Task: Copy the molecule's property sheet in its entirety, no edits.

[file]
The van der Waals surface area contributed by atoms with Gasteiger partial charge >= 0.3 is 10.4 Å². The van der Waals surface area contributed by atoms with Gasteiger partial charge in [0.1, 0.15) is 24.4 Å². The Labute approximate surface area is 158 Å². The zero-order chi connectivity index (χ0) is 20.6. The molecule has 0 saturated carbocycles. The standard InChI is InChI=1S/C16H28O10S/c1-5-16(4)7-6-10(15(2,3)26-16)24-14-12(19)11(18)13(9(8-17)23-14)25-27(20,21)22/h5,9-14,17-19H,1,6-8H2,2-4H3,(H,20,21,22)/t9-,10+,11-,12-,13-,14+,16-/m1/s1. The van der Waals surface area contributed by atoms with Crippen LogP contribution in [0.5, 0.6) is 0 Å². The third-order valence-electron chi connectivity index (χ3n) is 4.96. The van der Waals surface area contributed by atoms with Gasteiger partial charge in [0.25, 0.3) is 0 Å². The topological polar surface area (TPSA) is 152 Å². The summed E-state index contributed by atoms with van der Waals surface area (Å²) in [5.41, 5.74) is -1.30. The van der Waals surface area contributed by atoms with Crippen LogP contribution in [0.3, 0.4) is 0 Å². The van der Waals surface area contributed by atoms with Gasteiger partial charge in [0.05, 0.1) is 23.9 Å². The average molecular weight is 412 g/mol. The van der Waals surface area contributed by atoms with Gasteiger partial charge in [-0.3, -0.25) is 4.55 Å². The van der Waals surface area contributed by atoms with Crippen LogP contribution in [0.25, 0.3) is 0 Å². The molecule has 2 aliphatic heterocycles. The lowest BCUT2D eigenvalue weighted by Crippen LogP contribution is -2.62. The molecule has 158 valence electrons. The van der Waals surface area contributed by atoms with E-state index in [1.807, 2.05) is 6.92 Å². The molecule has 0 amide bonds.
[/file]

The van der Waals surface area contributed by atoms with Gasteiger partial charge >= 0.3 is 10.4 Å². The van der Waals surface area contributed by atoms with Gasteiger partial charge in [0.1, 0.15) is 24.4 Å². The Labute approximate surface area is 158 Å². The zero-order chi connectivity index (χ0) is 20.6. The molecule has 0 saturated carbocycles. The standard InChI is InChI=1S/C16H28O10S/c1-5-16(4)7-6-10(15(2,3)26-16)24-14-12(19)11(18)13(9(8-17)23-14)25-27(20,21)22/h5,9-14,17-19H,1,6-8H2,2-4H3,(H,20,21,22)/t9-,10+,11-,12-,13-,14+,16-/m1/s1. The van der Waals surface area contributed by atoms with Crippen LogP contribution in [0.5, 0.6) is 0 Å². The third-order valence-electron chi connectivity index (χ3n) is 4.96. The van der Waals surface area contributed by atoms with Gasteiger partial charge in [0.25, 0.3) is 0 Å². The topological polar surface area (TPSA) is 152 Å². The summed E-state index contributed by atoms with van der Waals surface area (Å²) in [5.41, 5.74) is -1.30. The van der Waals surface area contributed by atoms with Crippen LogP contribution in [0.3, 0.4) is 0 Å². The van der Waals surface area contributed by atoms with Gasteiger partial charge in [0.05, 0.1) is 23.9 Å². The average molecular weight is 412 g/mol. The van der Waals surface area contributed by atoms with Gasteiger partial charge in [-0.3, -0.25) is 4.55 Å². The van der Waals surface area contributed by atoms with Crippen LogP contribution in [0.25, 0.3) is 0 Å². The molecule has 2 aliphatic heterocycles. The lowest BCUT2D eigenvalue weighted by Crippen LogP contribution is -2.62. The molecule has 158 valence electrons. The van der Waals surface area contributed by atoms with E-state index in [1.807, 2.05) is 6.92 Å². The molecule has 0 amide bonds.